Is it a good idea to ban Jamaat-e-Islami?

Published : 6 March 2013, 10:37 AM
Updated : 6 March 2013, 10:37 AM

At a time when our eyes are riveted on the present, and that present itself obsessed with the past, at a time when cries are being made that will shape our tomorrow, I would like to plead for time to think about the future that is being demanded.

Shahbagh has called for the banning of the Jamaat-e-Islami. In the press and social media, in parliament and ministerial podiums, we hear echoes of the same call. Meanwhile Jamaat's men create frenzy on the streets, adding fuel to the cries for a ban. If such a ban is imposed, what happens afterwards? Will the problem of Jamaat disappear with a law?

Once a minor current within East Pakistani politics, Jamaat and its student wing offered themselves as the shock troops of collaboration with the Pakistani army during 1971. The old politicians of the Muslim League offered their services too but they were mostly fat and lazy. Jamaat offered energy and with the Pakistanis looking for a militant cadre to help them confront the Mukti Bahini, they stepped into that role. Proudly, without hesitation. They were going to be the saviours of Islam in a land awash with apostates, Hindu lovers, agents of India.

With independence, Jamaat was pushed back, but in the chaos of the '70s and later, they found the conditions to regroup. With money from the oil-rich Islamic states of the Middle East, they began a long march, reaching into existing institutions and creating their own. Over time they set up banks, hospitals, businesses, and educational institutions. In the last decade they struck a strategic alliance with the BNP and were rewarded with cabinet positions, extending their reach into state institutions.

Meanwhile they stepped into a space that the state and NGOs neglected: providing services to people uncared for by others. They sponsored orphanages and madrassas for those who could not afford schooling. From the very poor to the conservative middle classes, they built a base to groom their own cadre. Their success was not peculiar to Bangladesh. Islamist parties like Hamas in Palestine and Hezbollah in Lebanon have built extended networks by providing social services to sections of their populations.

All along, their eyes remained focused on the prize: Jamaat's vision of Allah's reign. Of course this will be administered by this world's men who have appointed themselves the representatives of God. If they come to power, they will impose Islamic rule making the country a hostile place for people who do not share their faith – Muslims who do not think like them, Hindus a special target, Buddhists, Christians, non-believers. They would impose apartheid status on women. In a word, they would like to make the country into one giant madrassa. Were they to come to power, it would spell disaster for Bangladesh.

It is tempting to believe that a ban on Jamaat will remove this scourge on our politics, this stain on our past, the viciousness we see in the present, this curtain dropper on our future. But will a ban solve the threat of political Islam? Is politics really that easy?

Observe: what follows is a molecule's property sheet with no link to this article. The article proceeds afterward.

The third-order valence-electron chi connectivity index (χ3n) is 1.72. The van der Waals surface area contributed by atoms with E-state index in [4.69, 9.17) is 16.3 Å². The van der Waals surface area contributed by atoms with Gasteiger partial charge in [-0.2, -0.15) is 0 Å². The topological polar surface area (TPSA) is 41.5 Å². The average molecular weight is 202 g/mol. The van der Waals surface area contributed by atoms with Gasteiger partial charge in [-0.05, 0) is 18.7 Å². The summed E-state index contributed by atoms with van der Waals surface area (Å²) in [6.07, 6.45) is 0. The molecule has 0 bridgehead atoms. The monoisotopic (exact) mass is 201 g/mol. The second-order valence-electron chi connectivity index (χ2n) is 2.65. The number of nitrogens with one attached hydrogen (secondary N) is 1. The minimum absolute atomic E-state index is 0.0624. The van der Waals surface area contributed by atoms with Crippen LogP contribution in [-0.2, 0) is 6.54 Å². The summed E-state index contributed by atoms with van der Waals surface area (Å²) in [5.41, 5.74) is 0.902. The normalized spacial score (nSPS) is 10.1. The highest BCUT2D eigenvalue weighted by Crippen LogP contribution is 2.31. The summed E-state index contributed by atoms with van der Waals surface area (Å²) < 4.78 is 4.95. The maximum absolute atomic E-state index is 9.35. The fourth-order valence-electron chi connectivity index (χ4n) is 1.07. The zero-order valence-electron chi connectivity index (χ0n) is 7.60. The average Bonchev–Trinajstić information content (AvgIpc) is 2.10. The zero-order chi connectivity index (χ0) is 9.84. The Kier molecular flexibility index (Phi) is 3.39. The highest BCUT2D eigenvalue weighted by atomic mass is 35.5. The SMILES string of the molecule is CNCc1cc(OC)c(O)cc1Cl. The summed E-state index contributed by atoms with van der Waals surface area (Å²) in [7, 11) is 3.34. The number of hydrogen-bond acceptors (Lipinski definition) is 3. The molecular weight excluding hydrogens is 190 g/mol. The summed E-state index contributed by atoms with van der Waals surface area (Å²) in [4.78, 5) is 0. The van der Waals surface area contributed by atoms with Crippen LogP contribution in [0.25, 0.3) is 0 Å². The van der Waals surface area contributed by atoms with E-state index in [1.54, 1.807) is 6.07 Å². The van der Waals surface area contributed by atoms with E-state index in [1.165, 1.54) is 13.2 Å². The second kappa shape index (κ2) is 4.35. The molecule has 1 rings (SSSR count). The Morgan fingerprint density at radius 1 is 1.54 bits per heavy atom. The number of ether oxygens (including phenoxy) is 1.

You can ban a party, but a party is composed of people, its leaders and followers, its voting constituency. Now Jamaat may never have been able to get beyond 10% of the vote, only 6% at the last elections, but that's still a sizeable number in a country of 150 million. They have worked hard to develop support in the border areas.

What happens to this following if Jamaat is banned?

We don't need to make this a purely imaginative exercise. Bans on Islamist parties have been imposed elsewhere. Essentially Jamaat will be forced to consider one of two options.

The Turkish option: reorganize under a different name

Bangladesh is familiar with this course. In the Pakistan period, the communists who were banned worked with sympathetic allies through the National Awami Party.

What happened in Turkey?

As religious and conservative support grew in Turkey, the Islamist Welfare Party won a majority in the 1995 parliamentary elections. They were banned. Some of their leaders joined other Islamists to launch the Virtue Party, but that too was banned in 2001. That same year Islamists from different factions launched the AKP, the Justice and Development Party. They moderated their image. They claimed to be a democratic and conservative movement not tied to religion. The AKP won an absolute majority in the 2002 elections, and despite some setbacks, the AKP has become the ruling party in Turkey. For reasons both internal and international, including Turkey's desire to join the European Union, the Islamists have not tried to impose an authoritarian Islamic regime.

Now Jamaat cannot necessarily be compared to the AKP. In fact Jamaat appears to be close to the Felicity Party in Turkey, a faction that refused to join the AKP. Some have advised Jamaat to take a road similar to the AKP, but Jamaat leaders find it difficult to shed the heritage drawn from their founder Maududi; they dream of themselves as a revolutionary party, their hands go nish-pish for a thorough Islamic cleansing of Bangladesh.

But were Jamaat to take the Turkish option, Bangladesh would simply see Jamaat reorganizing under a different name. Not much else may change. Such a course would be open to them only if the ban is a 'soft' ban, i.e. a ban on the party as it is named and formed today.

The Algerian option: insurgency

If the state does not allow Jamaat's politicians to find a different platform inside the creaky, murir-tin vehicle that passes for democracy, then Jamaat could choose to go underground.

Here it's worth paying heed to what happened in Algeria, another society born of a violent anti-colonial revolution, the war against the French in the 1950s. In 1991, the Islamist party, the FIS, was about to win the elections when the state stepped in, cancelled the elections, and banned the FIS.

The result: an Islamist armed rebellion that led to a civil war with unspeakable brutality on both sides. 100,000 people may have died. The war ended in about ten years but a terrorist campaign persisted. The economy tumbled, villages were torn apart, and the country's cultural life took a staggering blow. Writers, musicians, filmmakers, singers, theatre people, journalists were threatened and murdered. Many fled into exile.